Training to meet client demands
As I write this column at the start of 2011, a handful of new students are setting out on the new NVQ in Building Management Systems. The hard work of the BCIA’s Skills Working Group, and its chairman Doug Robins, has resulted in the first NVQ of this kind being available for the controls sector.
The NVQ is a significant step for the BCIA, because it represents a growing awareness that building controls play a significant part in the energy efficiency and smooth operation of buildings. There is increasing demand for controls professionals who can actively demonstrate their abilities to understand building services and to install controls systems that work effectively.
The NVQ, which is a workplace-based assessment scheme, does just that. Students must complete tasks to the satisfaction of specially-appointed assessors, as well as proving that they understand the theory of controls.
Of course, it’s not just the young engineers who need to step up to the mark when it comes to demonstrating their capabilities and know-how. Government is showing a greater inclination to require competent persons to carry out work on and in buildings, on the basis that people who are properly qualified, and can prove it, are more likely to create efficient environments.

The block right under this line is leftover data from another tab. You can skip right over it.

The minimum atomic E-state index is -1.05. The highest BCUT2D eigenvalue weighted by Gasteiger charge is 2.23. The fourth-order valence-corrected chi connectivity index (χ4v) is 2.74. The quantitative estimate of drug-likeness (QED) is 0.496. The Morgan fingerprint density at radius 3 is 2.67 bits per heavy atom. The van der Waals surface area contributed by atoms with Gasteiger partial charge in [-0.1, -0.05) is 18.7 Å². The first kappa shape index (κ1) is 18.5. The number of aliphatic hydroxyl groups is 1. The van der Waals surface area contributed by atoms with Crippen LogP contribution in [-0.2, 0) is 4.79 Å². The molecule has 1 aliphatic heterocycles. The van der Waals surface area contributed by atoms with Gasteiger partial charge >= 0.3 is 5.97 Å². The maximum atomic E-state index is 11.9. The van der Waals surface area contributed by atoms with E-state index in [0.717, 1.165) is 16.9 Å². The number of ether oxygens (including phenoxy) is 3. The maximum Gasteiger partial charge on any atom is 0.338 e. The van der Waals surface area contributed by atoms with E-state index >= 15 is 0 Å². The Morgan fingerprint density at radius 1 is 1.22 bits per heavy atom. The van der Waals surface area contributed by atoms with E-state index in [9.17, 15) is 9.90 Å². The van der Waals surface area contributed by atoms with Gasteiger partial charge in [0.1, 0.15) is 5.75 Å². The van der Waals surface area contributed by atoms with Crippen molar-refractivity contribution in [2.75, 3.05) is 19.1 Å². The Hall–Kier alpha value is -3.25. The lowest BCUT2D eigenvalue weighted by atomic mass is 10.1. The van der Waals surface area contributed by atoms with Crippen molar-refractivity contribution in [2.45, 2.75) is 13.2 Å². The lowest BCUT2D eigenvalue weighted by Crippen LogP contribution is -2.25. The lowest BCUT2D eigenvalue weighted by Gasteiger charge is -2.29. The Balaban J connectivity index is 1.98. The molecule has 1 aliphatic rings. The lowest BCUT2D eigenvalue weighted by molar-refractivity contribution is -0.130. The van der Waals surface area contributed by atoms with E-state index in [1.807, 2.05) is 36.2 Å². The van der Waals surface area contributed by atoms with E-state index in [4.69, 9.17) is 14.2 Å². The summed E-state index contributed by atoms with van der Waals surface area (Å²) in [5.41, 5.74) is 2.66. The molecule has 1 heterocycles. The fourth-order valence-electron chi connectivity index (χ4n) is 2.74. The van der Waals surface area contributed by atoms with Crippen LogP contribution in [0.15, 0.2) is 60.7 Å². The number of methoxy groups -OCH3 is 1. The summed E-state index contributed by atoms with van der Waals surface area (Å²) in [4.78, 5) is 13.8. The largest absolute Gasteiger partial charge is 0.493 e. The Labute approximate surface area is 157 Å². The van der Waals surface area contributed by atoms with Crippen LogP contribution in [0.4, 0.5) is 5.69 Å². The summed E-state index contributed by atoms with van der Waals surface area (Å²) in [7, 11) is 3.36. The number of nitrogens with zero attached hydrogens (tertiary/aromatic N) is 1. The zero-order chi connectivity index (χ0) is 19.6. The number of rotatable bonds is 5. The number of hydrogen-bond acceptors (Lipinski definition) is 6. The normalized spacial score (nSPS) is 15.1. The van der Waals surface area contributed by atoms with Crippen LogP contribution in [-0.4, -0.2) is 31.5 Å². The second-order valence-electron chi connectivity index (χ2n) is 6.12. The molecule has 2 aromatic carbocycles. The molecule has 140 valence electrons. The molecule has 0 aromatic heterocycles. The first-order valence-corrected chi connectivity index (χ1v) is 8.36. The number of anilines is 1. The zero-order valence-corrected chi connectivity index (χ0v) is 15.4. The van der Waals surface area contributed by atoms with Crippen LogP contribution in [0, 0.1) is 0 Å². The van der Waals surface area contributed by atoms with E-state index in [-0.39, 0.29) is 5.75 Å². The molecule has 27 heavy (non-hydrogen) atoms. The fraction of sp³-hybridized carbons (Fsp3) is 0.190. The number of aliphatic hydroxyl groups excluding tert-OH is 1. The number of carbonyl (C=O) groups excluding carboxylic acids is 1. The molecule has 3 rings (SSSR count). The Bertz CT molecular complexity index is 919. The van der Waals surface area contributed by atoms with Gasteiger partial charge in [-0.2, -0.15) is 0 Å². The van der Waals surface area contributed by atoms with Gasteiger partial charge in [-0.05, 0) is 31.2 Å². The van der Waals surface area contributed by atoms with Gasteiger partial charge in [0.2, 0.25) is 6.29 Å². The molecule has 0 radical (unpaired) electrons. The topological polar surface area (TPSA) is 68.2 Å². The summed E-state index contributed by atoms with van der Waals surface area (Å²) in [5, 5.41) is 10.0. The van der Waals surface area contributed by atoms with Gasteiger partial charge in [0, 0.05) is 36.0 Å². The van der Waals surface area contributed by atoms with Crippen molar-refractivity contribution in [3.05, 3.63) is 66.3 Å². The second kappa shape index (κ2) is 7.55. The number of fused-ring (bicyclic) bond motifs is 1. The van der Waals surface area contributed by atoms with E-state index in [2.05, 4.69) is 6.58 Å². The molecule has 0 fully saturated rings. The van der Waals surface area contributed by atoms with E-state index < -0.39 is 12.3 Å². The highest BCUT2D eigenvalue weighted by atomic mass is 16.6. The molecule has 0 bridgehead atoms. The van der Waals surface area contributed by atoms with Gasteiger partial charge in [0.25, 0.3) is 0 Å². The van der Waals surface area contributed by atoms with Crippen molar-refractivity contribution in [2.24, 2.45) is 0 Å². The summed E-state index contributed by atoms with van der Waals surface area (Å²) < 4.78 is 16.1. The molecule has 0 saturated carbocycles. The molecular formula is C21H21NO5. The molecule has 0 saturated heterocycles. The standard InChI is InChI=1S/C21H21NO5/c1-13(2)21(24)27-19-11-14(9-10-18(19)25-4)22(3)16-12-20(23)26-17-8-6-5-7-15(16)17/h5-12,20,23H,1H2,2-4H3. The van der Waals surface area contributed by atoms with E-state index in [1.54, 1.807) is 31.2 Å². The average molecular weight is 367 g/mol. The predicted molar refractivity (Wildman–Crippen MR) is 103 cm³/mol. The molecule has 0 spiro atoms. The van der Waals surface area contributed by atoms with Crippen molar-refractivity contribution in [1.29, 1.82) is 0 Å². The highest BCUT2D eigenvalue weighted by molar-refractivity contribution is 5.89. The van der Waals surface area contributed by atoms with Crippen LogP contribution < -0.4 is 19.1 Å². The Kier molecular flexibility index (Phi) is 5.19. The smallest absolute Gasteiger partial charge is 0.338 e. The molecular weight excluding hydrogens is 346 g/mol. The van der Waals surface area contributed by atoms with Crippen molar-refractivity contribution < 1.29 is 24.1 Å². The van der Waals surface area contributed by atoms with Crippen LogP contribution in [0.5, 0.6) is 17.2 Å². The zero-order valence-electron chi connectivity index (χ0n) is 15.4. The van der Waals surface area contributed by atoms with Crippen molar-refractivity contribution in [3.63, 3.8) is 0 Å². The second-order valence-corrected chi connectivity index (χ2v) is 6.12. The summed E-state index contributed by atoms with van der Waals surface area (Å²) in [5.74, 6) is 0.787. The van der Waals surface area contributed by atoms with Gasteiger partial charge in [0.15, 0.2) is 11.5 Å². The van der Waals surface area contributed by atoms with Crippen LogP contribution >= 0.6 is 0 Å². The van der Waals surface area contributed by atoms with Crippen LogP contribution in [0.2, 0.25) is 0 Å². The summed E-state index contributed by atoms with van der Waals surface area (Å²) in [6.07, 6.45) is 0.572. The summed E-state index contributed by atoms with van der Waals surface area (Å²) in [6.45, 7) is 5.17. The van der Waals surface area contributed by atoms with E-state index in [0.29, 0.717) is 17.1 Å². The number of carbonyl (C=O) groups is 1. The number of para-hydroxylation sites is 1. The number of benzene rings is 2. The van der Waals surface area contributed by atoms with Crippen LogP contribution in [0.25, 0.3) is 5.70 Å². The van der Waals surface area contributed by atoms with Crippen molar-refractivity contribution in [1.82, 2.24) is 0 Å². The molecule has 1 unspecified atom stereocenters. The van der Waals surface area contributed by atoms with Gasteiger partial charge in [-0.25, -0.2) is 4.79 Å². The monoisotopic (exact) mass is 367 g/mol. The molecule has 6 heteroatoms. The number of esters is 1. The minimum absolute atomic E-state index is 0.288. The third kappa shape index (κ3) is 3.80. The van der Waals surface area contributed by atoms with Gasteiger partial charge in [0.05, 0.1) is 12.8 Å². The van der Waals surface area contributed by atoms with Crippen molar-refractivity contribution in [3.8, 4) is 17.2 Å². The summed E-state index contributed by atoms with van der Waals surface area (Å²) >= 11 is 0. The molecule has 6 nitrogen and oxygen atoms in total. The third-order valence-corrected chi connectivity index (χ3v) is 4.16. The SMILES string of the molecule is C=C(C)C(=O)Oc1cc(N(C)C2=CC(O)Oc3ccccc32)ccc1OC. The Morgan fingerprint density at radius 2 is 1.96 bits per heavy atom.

With this in mind, the BCIA is setting out on the next stage of its mission to raise standards in the controls profession. The Association is in the very early stages of establishing its own Competent Persons scheme so that individuals working in every key role in the controls sector can demonstrate their knowledge, training and capabilities.
As with all such schemes, it is a complicated and detailed process, but the BCIA believes that this is a worthwhile and necessary project. Our mission is to educate clients about using controls correctly to ensure that they see all the benefits that building controls can bring in terms of reduced energy bills and lower carbon emissions. In turn, we must demonstrate that the building controls sector is prepared to be open about its competencies and training.
By establishing a Competent Persons scheme, the BCIA believes that it can ensure the best possible results for both the industry and our clients because we are best placed to identify what constitutes competence in our field, and to identify how different parts of our profession should ideally be trained.
We are looking forward in 2011 to showing that the BCIA is taking a long-term view of education and training and ensuring that professionals in our sector can prove their worth.